For we do not have a high priest who is unable to sympathize with our weaknesses, but we have one who in every respect has been tested[a] as we are, yet without sin. 1Let us therefore approach the throne of grace with boldness, so that we may receive mercy and find grace to help in time of need.   (Hebrews 4:15-16)

If we have access to God, are we walking with God? Walking with God is more than believing in God. It has to do with our seeking God. We read in Hebrews:

And without faith it is impossible to please him, for whoever would approach God must believe that he exists and that he rewards those who seek him.   (Hebrews 11:6)

Do we seek God daily? Do we seek him with all our hearts? Do we desire to be with him more than anything in this life?

You will seek the Lord your God, and you will find him if you search after him with all your heart and soul.   (Deuteronomy 4:29)

Do we seek God daily? Do we seek him with all our hearts? Do we desire to be with him more than anything in this life? Jesus said in his Sermon on the Mount:

Seek first the kingdom of God and his righteousness, and all these things will be given to you as well.    (Matthew 6:33)

Jesus also said in the same sermon::

“Blessed are the poor in spirit, for theirs is the kingdom of heaven.   (Matthew 5:3)

How could people who are poor be rich? They are the people who know that they need God every moment of their lives.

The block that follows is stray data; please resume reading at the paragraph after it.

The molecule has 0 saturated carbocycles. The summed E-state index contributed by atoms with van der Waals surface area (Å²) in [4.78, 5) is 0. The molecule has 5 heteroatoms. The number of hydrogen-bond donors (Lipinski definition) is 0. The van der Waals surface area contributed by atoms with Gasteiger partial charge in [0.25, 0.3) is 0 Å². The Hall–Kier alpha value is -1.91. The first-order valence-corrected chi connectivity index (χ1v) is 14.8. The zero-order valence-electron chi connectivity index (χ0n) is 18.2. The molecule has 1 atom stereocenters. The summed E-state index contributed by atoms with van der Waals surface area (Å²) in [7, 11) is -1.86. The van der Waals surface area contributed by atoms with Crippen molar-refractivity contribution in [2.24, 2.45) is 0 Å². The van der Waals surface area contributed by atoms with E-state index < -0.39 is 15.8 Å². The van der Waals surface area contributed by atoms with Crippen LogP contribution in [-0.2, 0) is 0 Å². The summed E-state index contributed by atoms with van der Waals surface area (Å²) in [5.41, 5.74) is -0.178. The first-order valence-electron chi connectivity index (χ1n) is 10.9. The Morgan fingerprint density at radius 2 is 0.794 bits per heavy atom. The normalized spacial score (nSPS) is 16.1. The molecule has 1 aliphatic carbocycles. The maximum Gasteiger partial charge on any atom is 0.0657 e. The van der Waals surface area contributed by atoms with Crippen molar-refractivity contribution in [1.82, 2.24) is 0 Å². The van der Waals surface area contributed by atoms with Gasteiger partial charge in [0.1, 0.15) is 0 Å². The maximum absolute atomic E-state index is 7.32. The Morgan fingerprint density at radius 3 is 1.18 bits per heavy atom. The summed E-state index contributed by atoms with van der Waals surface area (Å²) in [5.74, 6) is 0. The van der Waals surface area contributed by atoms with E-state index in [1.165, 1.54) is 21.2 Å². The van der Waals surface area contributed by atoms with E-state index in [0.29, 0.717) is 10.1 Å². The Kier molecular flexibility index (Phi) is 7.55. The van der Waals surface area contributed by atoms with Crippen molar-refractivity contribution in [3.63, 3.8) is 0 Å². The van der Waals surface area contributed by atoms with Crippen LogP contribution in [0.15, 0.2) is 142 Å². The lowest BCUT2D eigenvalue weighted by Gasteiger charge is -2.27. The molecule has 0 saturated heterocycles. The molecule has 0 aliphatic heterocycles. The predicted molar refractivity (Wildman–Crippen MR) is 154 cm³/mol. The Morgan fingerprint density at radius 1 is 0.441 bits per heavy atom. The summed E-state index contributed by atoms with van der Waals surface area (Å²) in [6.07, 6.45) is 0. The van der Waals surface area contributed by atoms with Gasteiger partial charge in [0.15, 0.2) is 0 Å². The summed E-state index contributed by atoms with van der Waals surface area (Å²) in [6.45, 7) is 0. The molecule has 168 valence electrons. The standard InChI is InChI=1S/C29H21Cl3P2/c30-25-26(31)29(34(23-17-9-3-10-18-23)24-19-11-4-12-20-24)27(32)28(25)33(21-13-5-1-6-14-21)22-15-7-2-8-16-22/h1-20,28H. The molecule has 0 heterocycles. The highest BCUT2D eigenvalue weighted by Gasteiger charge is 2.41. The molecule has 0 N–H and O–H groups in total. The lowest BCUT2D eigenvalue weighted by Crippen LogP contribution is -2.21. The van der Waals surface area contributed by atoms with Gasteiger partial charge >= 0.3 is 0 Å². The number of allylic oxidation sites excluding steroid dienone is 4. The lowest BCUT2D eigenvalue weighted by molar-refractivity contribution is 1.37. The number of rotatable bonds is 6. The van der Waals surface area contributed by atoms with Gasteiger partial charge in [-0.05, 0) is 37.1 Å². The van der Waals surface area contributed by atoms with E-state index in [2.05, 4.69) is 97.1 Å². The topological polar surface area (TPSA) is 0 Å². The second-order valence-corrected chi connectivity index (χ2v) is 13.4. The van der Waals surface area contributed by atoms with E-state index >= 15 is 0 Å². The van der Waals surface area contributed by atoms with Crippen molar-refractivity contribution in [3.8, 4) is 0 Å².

The Apostle Paul wrote:

Consider your own call, brothers and sisters: not many of you were wise by human standards, not many were powerful, not many were of noble birth. But God chose what is foolish in the world to shame the wise; God chose what is weak in the world to shame the strong; God chose what is low and despised in the world, things that are not, to reduce to nothing things that are, so that no one might boast in the presence of God. He is the source of your life in Christ Jesus, who became for us wisdom from God, and righteousness and sanctification and redemption, in order that, as it is written, “Let the one who boasts, boast in the Lord.”   (1 Corinthians 1:26-31)

If we boast that we walk with the Lord then we are not walking with him. Micah again reminds us:

He has told you, O mortal, what is good;
and what does the Lord require of you

but to do justice, and to love kindness,
and to walk humbly with your God?   (Micah 6:8)

Walking with God is being in a friendship with God. Being in fellowship with God is obeying God. Jesus prayed for his disciples:

Those who love me will keep my word, and my Father will love them, and we will come to them and make our home with them. Whoever does not love me does not keep my words, and the word that you hear is not mine but is from the Father who sent me.   (John 14:23-24)

“This is my commandment, that you love one another as I have loved you. No one has greater love than this, to lay down one’s life for one’s friends. You are my friends if you do what I command you.   (John 15:12-14)